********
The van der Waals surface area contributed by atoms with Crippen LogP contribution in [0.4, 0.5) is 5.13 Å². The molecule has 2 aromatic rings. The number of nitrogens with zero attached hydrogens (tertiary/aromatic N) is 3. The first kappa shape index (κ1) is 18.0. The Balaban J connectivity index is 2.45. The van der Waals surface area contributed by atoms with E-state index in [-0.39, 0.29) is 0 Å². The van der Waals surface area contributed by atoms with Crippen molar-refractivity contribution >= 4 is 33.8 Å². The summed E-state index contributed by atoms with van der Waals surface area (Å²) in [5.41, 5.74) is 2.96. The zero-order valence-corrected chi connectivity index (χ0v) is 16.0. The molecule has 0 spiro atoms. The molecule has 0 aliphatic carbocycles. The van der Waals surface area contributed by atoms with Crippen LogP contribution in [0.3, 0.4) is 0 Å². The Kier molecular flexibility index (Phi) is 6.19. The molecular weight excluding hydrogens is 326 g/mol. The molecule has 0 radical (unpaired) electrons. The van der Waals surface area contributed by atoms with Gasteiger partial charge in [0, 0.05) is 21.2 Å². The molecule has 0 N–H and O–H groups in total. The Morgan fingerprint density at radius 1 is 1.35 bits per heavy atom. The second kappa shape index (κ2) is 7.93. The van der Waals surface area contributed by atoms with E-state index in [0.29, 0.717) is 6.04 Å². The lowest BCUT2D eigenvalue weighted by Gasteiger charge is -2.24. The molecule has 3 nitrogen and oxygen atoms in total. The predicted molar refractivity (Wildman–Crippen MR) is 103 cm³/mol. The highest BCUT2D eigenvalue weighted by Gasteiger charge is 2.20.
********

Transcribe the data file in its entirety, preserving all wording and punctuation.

The van der Waals surface area contributed by atoms with Crippen LogP contribution in [0.4, 0.5) is 5.13 Å². The molecule has 2 aromatic rings. The number of nitrogens with zero attached hydrogens (tertiary/aromatic N) is 3. The first kappa shape index (κ1) is 18.0. The Balaban J connectivity index is 2.45. The van der Waals surface area contributed by atoms with E-state index in [-0.39, 0.29) is 0 Å². The van der Waals surface area contributed by atoms with Crippen molar-refractivity contribution >= 4 is 33.8 Å². The summed E-state index contributed by atoms with van der Waals surface area (Å²) in [5.41, 5.74) is 2.96. The zero-order valence-corrected chi connectivity index (χ0v) is 16.0. The molecule has 0 spiro atoms. The molecule has 0 aliphatic carbocycles. The van der Waals surface area contributed by atoms with Crippen LogP contribution in [0.3, 0.4) is 0 Å². The Kier molecular flexibility index (Phi) is 6.19. The molecular weight excluding hydrogens is 326 g/mol. The molecule has 0 radical (unpaired) electrons. The van der Waals surface area contributed by atoms with Gasteiger partial charge in [0, 0.05) is 21.2 Å². The molecule has 0 N–H and O–H groups in total. The Morgan fingerprint density at radius 1 is 1.35 bits per heavy atom. The second kappa shape index (κ2) is 7.93. The van der Waals surface area contributed by atoms with E-state index in [0.29, 0.717) is 6.04 Å². The lowest BCUT2D eigenvalue weighted by Gasteiger charge is -2.24. The molecule has 3 nitrogen and oxygen atoms in total. The predicted molar refractivity (Wildman–Crippen MR) is 103 cm³/mol. The highest BCUT2D eigenvalue weighted by Gasteiger charge is 2.20.